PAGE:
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May 22nd | WHO’S IN YOUR COURT FOR EMOTIONAL SUPPORT?
You don’t have to go it solo while navigating the emotionally tough waters of divorce. If you’re wondering how to keep your head above water, keep from drowning and head straight for a nervous breakdown, look to others, says Rick. But who you can turn to? Who can you count on to emotionally support you through your divorce process? Surround yourself with your “court of support,” advises Rick. Who are these people? They make up the small platoon of your closest friends and family members … people who are going to stand by you – not judge you, but support you – and give you the tough feedback that you need to hear. Rick turns to his callers on this topic, asking them to share with listeners the kind of support – or lack thereof – they’ve received. Their stories are riveting. They will surprise you and give you insights into the wonderful and unexpected ways supporters enter your life and throw you a life preserver.
Rick: Good morning everyone and thank you for tuning in to Divorce Talk Radio. I know you have a lot of choices to listen to on a Sunday morning. And I’m grateful that you chose KPRC 950 on the AM dial this Sunday morning. I’m Rick Goldberg and I’ll be your host for the next hour as we talk all things divorce.
So if you have gone through a divorce, if you’re going through a divorce now, or even thinking about it, give us a call on 713-212-5950. Helping me drive the ship this morning as always is Michael Garfield. Good morning, Garf.
Michael: Good morning. And you know what? As you described it, Rick, if you’ve gone through a divorce or if you’re thinking about divorce, that pretty much narrows it down to about 93% of our entire audience, if not more. I mean it’s sad to say but the fact is when you started the show which you’ve done by the way – you’re doing a great job. I guess your job is to guide people through because there are so many people in this boat.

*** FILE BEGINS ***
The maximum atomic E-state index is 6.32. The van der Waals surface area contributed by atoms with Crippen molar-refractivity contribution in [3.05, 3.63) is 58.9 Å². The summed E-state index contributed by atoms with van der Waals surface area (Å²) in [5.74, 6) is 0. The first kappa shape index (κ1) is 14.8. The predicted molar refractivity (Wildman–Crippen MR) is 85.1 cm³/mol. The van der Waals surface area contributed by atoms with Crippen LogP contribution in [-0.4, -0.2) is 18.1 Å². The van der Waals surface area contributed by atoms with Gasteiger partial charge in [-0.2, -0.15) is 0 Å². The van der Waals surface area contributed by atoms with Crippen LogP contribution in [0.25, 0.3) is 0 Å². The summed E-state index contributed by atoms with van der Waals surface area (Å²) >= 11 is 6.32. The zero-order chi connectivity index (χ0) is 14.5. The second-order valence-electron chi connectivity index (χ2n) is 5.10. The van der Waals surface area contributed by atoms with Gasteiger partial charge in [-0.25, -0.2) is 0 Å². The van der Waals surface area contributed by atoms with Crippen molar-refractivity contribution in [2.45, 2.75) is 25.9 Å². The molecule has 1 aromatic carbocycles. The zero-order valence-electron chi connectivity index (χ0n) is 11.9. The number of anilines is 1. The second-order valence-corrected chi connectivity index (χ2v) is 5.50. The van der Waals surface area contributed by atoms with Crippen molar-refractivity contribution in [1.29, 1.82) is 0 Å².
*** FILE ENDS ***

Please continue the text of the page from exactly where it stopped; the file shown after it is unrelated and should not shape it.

Rick: There are a lot of people in this boat and the waters are rough and the navigation is definitely not easy.
Michael: Look at you, Captain Snooping with all the analogies. I like that.
Rick: Well, through my experience, I found that when a person makes a decision to get divorced, they’re typically overloaded with tons of questions and tons of concerns, some of them are practical like how much of a fortune will this cost me, what lawyers are going to be right for me, where am I going to live, and how am I going to handle the monthly expenses? Those are the practical aspects.
And then some are even a little bit deeper and more personal. How am I going to get through this divorce literally without having a nervous breakdown? Who in my life can I count on to emotionally support me through this divorce process?
And that’s really the theme of our show today is what kind of support did you receive or maybe not receive while you were going through a divorce? Because a divorce is never simple. It involves complex financial decisions that can affect you and your children for literally years to come. It’s got the ability to turn your life upside down emotionally and you’re going to tap into feelings that you forgot you even had, feelings like anger, grief, fear, sadness, anxiety, shame, and guilt and unfortunately, joy and happiness can become pretty fleeting through the process. It makes the rest of everyday life that much tougher when you’re going through a divorce.
And when you’re in a place like this, I have found that there is a profound and strategic move that you can make to keep yourself in balance. It goes contrary to what people might think but you move in and you surround yourself with a small platoon of 3 to 4 of your closest friends and family members who are going to stand by you, not judge you, support you, and give you the tough feedback that you need to hear especially if you’re going into your victim mode. And make no mistake about it, divorce is an incredibly emotional ordeal.
So give us a call this morning at 713-212-5950. I’m interested and I believe the listeners out there are interested too in knowing about what kind of support you receive or what kind of support didn’t you receive as you went through your divorce.
Michael: Yeah. And Rick, this is – the show is an hour. We’ve done so many shows and the show is every Sunday morning and the listeners are growing. It’s almost like a support mind. It’s not intimidating. I’m looking at Rick right now. I see he’s very gentle but he’s very smart. He has got a lot of background.